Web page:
I hope this is helpful and answers your question.
If you have any other questions, please ask me before you rate my service – I’ll be happy to respond.
Thanks for that.
Is it correct that this is double the previous period ?
Surely that's not what HMRC intended ?
If I spent 182 days next year I assume that would that impact on future years ?
Is there a rolling average that is applied to cover successive years ?
Peter, thank you for your reply.One of the tests to determine sufficient UK ties is90 day tie...This test is fulfilled for a year if the individual spends more than 90 days in the UK in either the year preceding the current tax year and/or the year before that one.
There is also Accommodation tie test ...
This tie exists if the individual has ‘a place to live’ in the UK which is available to them for a continuous period of at least 91 days in that year , and at least one night is spent there. If the accommodation belongs to a close relative, the threshold is 16 days. A ‘place to live’ includes a holiday home and a property not owned by the individual. The HMRC Guidance sets how this rule will work in practice.
If HMRC deem you have 2 ties to the UK then number of days you could spend in a tax year are 90 without triggering UK residence
In light of above, it may wish to consider restricting your stay in the UK to no more than 90 days in a tax year.I hope this is helpful.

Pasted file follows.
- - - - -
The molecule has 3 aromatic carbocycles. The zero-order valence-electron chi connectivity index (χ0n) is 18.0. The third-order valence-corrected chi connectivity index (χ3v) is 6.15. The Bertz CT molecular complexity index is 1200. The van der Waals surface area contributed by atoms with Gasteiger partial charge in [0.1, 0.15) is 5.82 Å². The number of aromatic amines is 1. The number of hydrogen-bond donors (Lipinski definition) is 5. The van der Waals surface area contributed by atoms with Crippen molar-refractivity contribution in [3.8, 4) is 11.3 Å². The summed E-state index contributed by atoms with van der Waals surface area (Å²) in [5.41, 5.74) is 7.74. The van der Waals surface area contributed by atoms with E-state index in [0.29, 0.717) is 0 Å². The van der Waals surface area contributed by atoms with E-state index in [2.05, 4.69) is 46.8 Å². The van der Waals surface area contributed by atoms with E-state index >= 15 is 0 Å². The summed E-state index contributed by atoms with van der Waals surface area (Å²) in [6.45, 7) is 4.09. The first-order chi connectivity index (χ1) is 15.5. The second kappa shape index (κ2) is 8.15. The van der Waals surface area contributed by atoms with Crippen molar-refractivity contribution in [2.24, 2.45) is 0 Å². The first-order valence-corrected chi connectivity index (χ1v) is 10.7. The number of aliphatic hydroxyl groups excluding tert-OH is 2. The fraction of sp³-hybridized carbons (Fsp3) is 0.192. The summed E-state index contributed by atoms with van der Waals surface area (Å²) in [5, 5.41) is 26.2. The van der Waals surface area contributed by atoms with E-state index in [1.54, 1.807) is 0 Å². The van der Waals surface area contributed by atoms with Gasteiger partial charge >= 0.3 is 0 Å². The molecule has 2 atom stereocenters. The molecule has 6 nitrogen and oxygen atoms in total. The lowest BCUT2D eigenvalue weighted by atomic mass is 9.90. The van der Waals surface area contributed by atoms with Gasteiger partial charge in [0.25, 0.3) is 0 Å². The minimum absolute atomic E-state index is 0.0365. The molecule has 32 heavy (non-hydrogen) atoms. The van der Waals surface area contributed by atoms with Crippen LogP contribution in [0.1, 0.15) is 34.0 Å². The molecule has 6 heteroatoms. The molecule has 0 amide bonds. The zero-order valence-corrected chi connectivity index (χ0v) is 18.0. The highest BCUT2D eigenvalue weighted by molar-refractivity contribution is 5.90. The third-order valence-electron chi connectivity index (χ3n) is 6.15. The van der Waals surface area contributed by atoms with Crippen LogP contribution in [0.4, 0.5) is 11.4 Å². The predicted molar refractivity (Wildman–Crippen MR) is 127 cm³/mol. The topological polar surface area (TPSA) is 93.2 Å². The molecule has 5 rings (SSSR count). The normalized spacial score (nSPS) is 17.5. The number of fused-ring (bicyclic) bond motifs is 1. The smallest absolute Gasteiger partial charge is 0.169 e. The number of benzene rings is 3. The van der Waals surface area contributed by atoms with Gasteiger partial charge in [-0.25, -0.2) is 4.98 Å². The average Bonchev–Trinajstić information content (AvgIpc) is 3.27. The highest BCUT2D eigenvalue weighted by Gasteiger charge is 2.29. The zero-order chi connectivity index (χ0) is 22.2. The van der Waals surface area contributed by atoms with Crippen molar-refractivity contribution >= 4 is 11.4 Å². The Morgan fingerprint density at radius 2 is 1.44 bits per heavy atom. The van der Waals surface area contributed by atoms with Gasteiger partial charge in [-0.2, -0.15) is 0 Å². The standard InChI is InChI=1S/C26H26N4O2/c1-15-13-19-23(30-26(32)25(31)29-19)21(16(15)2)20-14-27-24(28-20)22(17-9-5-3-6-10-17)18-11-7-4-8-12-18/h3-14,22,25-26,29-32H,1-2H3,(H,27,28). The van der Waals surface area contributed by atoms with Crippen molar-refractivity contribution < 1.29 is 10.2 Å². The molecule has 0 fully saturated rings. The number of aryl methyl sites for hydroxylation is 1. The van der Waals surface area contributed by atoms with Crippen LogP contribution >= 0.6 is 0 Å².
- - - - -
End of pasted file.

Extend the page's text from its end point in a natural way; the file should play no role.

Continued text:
I'm a bit confused ...can you please help me by explaining how the rules allow me to stay for 182 days and still be considered non-resident in the current tax year ?
What would happen in the next year and the year after that ?
I've not had any problem with the 90 rule for 17 years now so I'm normally very comfortable with it.
However,this year, my sister,a widow who lives alone in the UK, had knee replacement surgery and I spent time in UK nursing her and helping her until she regained full mobility. I assumed this time would not count as a part of my 90 days.
However,under the new rules,it is clear that this is no longer considered as an "exceptional circumstance"
If I can legitimately extend my time in UK without losing my non-residence status it would be helpful to my sister when she has her other knee replaced later in the year.
A bit more clarification for me would be helpful
Peter, thank you for your reply.
The 90 day rule was a rolling average taken over 4 year period with less than 183 days in any tax year. These rules have been changed with the introduction of Statutory Residence Test.
With the changes introduced from 6 Apr 1013, in order to determine one’s residence status for the tax year, one has to consider
- the number of UK ties
- whether resident at any time in the three previous tax years
- number of days spent in the UK
You would only be regarded automatically resident in the UK for a particular tax year if you
- are present for 183 days in a tax year in the UK
- have a home in the UK and it is your only home
- carry out full time work in the UK
From what you have already said, the above don’t apply to you. In your case, you ought to consider UK ties to determine your residence status year on year....based on a three year period . They are
- Family tie
- Accommodation tie
- Work tie
-90 day tie
- Country tie
So long as you can limit your UK ties to no than two, you could stay in the UK for up to 120 days and remain non-resident.
More information on this subject can be found here (an article produced by my accounting body for the benefit of its members...
I hope this is helpful.